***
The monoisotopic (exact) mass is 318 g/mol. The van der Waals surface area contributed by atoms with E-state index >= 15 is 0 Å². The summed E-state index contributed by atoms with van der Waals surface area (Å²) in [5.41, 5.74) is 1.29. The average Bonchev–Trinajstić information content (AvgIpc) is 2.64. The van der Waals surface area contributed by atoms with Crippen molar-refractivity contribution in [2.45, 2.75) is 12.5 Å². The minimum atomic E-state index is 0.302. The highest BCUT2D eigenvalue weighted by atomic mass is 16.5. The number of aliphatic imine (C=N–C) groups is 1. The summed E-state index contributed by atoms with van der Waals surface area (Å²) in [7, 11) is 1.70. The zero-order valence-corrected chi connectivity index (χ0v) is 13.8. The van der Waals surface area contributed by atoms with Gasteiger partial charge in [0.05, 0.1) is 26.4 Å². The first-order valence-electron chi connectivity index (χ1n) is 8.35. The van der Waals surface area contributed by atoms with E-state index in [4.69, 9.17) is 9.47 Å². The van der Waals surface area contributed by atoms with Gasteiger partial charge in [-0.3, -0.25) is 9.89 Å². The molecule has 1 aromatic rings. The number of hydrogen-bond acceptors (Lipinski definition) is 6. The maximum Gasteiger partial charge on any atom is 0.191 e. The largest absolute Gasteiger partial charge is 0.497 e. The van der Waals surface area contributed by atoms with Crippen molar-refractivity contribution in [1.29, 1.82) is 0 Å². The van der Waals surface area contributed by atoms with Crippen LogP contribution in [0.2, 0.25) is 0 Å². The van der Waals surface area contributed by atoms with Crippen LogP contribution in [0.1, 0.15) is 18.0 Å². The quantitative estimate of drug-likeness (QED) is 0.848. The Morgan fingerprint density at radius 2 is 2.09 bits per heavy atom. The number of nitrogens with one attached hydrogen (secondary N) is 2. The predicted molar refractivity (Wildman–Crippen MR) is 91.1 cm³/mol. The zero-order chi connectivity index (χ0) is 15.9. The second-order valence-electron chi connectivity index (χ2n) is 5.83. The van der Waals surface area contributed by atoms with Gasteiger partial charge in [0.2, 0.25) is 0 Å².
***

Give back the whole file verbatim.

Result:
The monoisotopic (exact) mass is 318 g/mol. The van der Waals surface area contributed by atoms with E-state index >= 15 is 0 Å². The summed E-state index contributed by atoms with van der Waals surface area (Å²) in [5.41, 5.74) is 1.29. The average Bonchev–Trinajstić information content (AvgIpc) is 2.64. The van der Waals surface area contributed by atoms with Crippen molar-refractivity contribution in [2.45, 2.75) is 12.5 Å². The minimum atomic E-state index is 0.302. The highest BCUT2D eigenvalue weighted by atomic mass is 16.5. The number of aliphatic imine (C=N–C) groups is 1. The summed E-state index contributed by atoms with van der Waals surface area (Å²) in [7, 11) is 1.70. The zero-order valence-corrected chi connectivity index (χ0v) is 13.8. The van der Waals surface area contributed by atoms with Gasteiger partial charge in [0.05, 0.1) is 26.4 Å². The first-order valence-electron chi connectivity index (χ1n) is 8.35. The van der Waals surface area contributed by atoms with E-state index in [4.69, 9.17) is 9.47 Å². The van der Waals surface area contributed by atoms with Gasteiger partial charge in [-0.3, -0.25) is 9.89 Å². The molecule has 1 aromatic rings. The number of hydrogen-bond acceptors (Lipinski definition) is 6. The maximum Gasteiger partial charge on any atom is 0.191 e. The largest absolute Gasteiger partial charge is 0.497 e. The van der Waals surface area contributed by atoms with Crippen molar-refractivity contribution in [1.29, 1.82) is 0 Å². The van der Waals surface area contributed by atoms with Crippen LogP contribution in [0.2, 0.25) is 0 Å². The van der Waals surface area contributed by atoms with Crippen LogP contribution in [0.1, 0.15) is 18.0 Å². The quantitative estimate of drug-likeness (QED) is 0.848. The Morgan fingerprint density at radius 2 is 2.09 bits per heavy atom. The number of nitrogens with one attached hydrogen (secondary N) is 2. The predicted molar refractivity (Wildman–Crippen MR) is 91.1 cm³/mol. The zero-order chi connectivity index (χ0) is 15.9. The second-order valence-electron chi connectivity index (χ2n) is 5.83. The van der Waals surface area contributed by atoms with Gasteiger partial charge in [0.2, 0.25) is 0 Å².